WATERLOO, Iowa --- The thump came a few minutes after Tai-Lin Phillips went to the bathroom of his small apartment.
When acquaintances who heard the noise went to check on him, they found Phillips on the floor unconscious.
One of the people in the apartment, 39-year-old Vonvette "Von" Leroy Sawyers would later tell police and friends he gave Phillips CRP.
Someone called 911.
Paramedics arrived and took Phillips to Allen Hospital, but he never regained consciousness and was declared dead.
A medical examiner later determined Phillips --- a 41-year-old father of four who was living in a transitional home on Lafayette Street --- died from "mixed drug toxicity," a combination of heroin and alcohol.
Within weeks, a federal grand jury indicted Sawyers, Mark Deland Wilson-Bey and Lewis "Junior" Boldon for conspiracy to distribute heroin. Court records allege Wilson-Bey made a delivery on Nov. 3, the day Phillips collapsed.
Phillips wife, Kiki Phillips, denies her husband was a heroin addict. She said he had used marijuana in the past and battled an earlier crack cocaine habit.
"I believe someone else injected him with it," Kiki Phillips said. "If he shot himself with a needle, where's the needle?"
A deadly opiate, heroin is seeing a resurgence in Iowa, according to drug enforcement agents and treatment officials. Still, other drugs like methamphetamine and marijuana are more prevalent.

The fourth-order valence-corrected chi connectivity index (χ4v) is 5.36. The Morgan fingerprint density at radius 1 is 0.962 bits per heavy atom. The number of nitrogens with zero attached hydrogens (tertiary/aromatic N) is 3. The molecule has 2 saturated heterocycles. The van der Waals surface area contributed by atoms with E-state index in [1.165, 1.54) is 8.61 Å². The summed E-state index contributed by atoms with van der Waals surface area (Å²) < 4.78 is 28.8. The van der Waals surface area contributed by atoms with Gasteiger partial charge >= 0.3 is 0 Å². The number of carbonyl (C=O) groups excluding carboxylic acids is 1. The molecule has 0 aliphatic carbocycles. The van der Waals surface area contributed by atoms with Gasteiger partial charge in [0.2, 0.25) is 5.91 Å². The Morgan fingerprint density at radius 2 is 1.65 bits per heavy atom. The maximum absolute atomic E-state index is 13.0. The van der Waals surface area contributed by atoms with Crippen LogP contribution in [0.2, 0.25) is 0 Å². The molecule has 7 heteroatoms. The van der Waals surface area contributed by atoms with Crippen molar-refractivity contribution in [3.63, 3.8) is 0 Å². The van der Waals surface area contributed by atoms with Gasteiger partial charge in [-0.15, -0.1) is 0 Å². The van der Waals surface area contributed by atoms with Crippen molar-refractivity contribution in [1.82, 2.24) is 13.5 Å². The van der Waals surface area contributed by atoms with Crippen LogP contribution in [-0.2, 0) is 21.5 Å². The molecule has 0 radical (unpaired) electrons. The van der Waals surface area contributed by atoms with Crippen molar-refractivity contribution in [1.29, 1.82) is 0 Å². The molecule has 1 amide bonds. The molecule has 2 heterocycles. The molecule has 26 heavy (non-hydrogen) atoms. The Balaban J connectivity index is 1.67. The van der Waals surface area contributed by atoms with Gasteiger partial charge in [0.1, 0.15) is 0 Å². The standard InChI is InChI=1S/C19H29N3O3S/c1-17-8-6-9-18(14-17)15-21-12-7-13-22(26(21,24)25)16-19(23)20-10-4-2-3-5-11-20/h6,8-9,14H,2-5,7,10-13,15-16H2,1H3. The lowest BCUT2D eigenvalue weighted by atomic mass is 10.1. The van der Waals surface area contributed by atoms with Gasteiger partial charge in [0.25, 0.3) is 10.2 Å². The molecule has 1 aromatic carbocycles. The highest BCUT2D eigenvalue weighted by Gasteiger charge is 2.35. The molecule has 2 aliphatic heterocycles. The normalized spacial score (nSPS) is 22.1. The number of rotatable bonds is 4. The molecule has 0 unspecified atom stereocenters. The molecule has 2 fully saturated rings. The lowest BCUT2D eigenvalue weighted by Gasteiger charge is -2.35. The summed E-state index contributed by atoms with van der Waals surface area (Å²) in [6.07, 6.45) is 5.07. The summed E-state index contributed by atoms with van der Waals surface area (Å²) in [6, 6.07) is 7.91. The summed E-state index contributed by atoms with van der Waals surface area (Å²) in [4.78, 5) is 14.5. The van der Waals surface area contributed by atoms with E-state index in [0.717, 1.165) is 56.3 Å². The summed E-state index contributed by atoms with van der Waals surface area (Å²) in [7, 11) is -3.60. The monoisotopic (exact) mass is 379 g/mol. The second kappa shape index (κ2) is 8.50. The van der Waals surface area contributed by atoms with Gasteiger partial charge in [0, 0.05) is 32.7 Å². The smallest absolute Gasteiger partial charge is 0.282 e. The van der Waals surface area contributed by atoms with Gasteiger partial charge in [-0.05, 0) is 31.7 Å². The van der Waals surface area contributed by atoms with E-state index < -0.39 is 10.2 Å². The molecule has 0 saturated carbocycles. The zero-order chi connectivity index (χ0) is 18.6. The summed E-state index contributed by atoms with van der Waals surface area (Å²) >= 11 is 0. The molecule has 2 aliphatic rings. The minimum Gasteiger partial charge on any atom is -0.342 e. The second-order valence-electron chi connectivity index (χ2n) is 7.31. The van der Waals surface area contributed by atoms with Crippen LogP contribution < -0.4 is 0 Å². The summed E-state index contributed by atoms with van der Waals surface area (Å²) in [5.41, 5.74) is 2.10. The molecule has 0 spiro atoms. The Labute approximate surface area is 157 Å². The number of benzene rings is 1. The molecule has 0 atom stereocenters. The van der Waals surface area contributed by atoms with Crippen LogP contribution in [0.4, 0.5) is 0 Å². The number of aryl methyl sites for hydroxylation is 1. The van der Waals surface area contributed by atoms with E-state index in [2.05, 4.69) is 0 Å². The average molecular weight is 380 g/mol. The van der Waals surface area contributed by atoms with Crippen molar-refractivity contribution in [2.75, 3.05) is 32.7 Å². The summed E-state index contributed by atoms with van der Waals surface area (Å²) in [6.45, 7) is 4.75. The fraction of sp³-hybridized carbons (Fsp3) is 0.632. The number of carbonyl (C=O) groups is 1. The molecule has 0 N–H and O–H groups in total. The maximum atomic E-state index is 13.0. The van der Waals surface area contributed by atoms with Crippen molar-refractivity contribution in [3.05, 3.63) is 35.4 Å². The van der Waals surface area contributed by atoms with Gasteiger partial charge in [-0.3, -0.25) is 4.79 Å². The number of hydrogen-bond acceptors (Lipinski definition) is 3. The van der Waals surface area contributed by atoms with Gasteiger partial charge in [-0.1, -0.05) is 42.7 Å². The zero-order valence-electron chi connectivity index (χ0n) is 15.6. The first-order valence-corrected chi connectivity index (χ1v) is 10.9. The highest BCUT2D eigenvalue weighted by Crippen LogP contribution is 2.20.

"There is no doubt that it is available," said Scott Smith, the resident agent in charge of the U.S. Drug Enforcement Administration's office in Cedar Rapids. He is part of a law enforcement task force charged with tackling the recent flood of brown heroin from Mexico.
There have been deaths --- 22 in the area stretching from Iowa City to Cedar Rapids to Waterloo in the past 18 months, Smith said. Numbers for Black Hawk County weren't available, but the DEA's assessment noted an increase in both fatal and non-fatal heroin overdoses in Linn and Scott counties in Iowa between 2008 and 2010.
In 2009, local drug officers seized only 10 grams of heroin in Black Hawk County. A year later, it was 129 grams. Figures for 2011 weren't yet available.
And there are other signs of heroin's presence.
In November 2010, a woman fell from the window of her downtown third-floor apartment. She survived with a broken arm but was difficult to understand for officers trying to find out who she was and how she fell. Inside her apartment they found six small bags of heroin on her dining room table.
In November 2011, medics were called when a body was found in a Johnson Street apartment. When they took the deceased to the hospital, they found an extra needle among their supplies. Relatives told police they suspected the man was a heroin user. Officers found prescription methadone bottles and a plastic bag with "white contents," according to court records. A death certificate has yet to be filed.
Dispatched to a suspicious vehicle call on Byron Avenue on Dec. 31, officers found a syringe and a capsule with heroin residue.
Treatment workers saw an increase in heroin and prescription opiate patients about six months ago, although that trend has since dropped off, said Chris Hoffman with Pathways Behavioral Services.